The interesting thing about the creation of Hadoop, is the software application was never designed for widespread consumption. Therefore, "Security" was not baked into the initial product. And over the years, there's been effort to integrate security into the ecosystem.
With the Internet of Things (IoT), one of the main concerns right out of the gate is security. To summarize IoT technology, sensors reside in a variety of products, information is passed to a gateway, through a specific protocol, to send data in the form of messages to a centralized repository, for storage, analysis and some type of action upstream.
There is two way communication from the central location to the decentralized devices and sensors, in which data is captured regarding if the sensor is active, it's operating system, the power supply, version number, etc. Software updates can be pushed to the device, however, with the potential huge number of devices out in the wild, constant communication could cause excessive network traffic / noise.
Devices get registered and once the connection is established, there's a way to maintain session state and there's a way to secure the communication using SSL which can slow down the communication, however, the system is designed to have small constant packets of information sent across the wire for real time monitoring. Usernames and Passwords can be sent as part of the message.
However, with any software, it can be hacked. With any connected device to the internet, it can be compromised and penetrated. These are legitimate concerns and they echo the similar security concerns from years ago, when the Cloud was beginning to be adopted. The Cloud has since become standard business practice minus sensitive data like HIPPPA or PCI data, but many companies have chosen the Hybrid approach, by storing sensitive data locally, and pushing aggregated, non customer centric data to the Cloud.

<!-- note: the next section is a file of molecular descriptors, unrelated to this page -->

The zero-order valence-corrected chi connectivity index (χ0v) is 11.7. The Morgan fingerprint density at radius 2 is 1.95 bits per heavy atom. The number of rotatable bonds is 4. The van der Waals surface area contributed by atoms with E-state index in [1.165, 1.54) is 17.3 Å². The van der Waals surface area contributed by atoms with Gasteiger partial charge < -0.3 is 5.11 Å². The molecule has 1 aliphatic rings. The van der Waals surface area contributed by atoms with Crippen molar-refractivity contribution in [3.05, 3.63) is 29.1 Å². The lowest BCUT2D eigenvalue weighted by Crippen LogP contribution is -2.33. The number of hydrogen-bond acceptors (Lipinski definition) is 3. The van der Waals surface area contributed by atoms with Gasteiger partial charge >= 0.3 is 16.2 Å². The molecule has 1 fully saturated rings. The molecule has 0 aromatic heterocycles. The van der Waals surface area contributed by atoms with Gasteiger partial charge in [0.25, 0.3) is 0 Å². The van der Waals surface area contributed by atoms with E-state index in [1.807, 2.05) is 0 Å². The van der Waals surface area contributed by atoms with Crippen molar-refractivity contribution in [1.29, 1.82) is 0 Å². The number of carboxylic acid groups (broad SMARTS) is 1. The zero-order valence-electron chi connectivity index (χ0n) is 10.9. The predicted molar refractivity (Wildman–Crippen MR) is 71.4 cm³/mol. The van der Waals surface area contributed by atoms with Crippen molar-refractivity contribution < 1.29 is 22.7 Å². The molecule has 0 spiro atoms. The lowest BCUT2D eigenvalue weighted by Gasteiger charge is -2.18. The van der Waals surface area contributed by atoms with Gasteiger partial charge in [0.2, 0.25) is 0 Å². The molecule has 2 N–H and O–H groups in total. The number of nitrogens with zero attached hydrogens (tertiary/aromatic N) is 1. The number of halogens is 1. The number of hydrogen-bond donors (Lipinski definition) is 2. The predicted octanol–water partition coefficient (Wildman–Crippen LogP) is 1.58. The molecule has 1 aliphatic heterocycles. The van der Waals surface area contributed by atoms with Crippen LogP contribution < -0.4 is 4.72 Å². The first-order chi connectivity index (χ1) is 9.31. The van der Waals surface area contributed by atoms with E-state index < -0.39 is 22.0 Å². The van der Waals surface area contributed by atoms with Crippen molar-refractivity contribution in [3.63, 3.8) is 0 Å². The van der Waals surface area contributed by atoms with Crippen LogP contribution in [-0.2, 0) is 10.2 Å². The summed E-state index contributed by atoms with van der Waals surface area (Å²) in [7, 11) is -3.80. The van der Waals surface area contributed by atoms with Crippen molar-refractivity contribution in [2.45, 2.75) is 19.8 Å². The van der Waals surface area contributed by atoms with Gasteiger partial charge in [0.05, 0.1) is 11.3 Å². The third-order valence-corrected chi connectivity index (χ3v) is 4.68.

IoT revolves around devices, sensors, communication protocols, data packets, data storage, message queues, big data, analytics, real time streaming data, alerts, web services, hardware, operating systems, etc. And the number of decentralized sensors can be enormous, and the incoming messages can be millions per second. So there's some inherent complexity of layers and types of technology involved.
For IoT to get traction and become mainstream, the concept of "Security" needs to be addressed up front and definite standards put in place. Because malicious hackers don't take vacations and are probably finding ways to infiltrate existing IoT systems as we speak.
Imagine all the interception of data hacks that could occur, all the stolen information or electronic asses lifted from unsuspecting, un-monitored systems. Let's not take the same path that Hadoop took and casually not include security into the core product. Because IoT has the potential to take the world of data and applications and insights to a whole new level.
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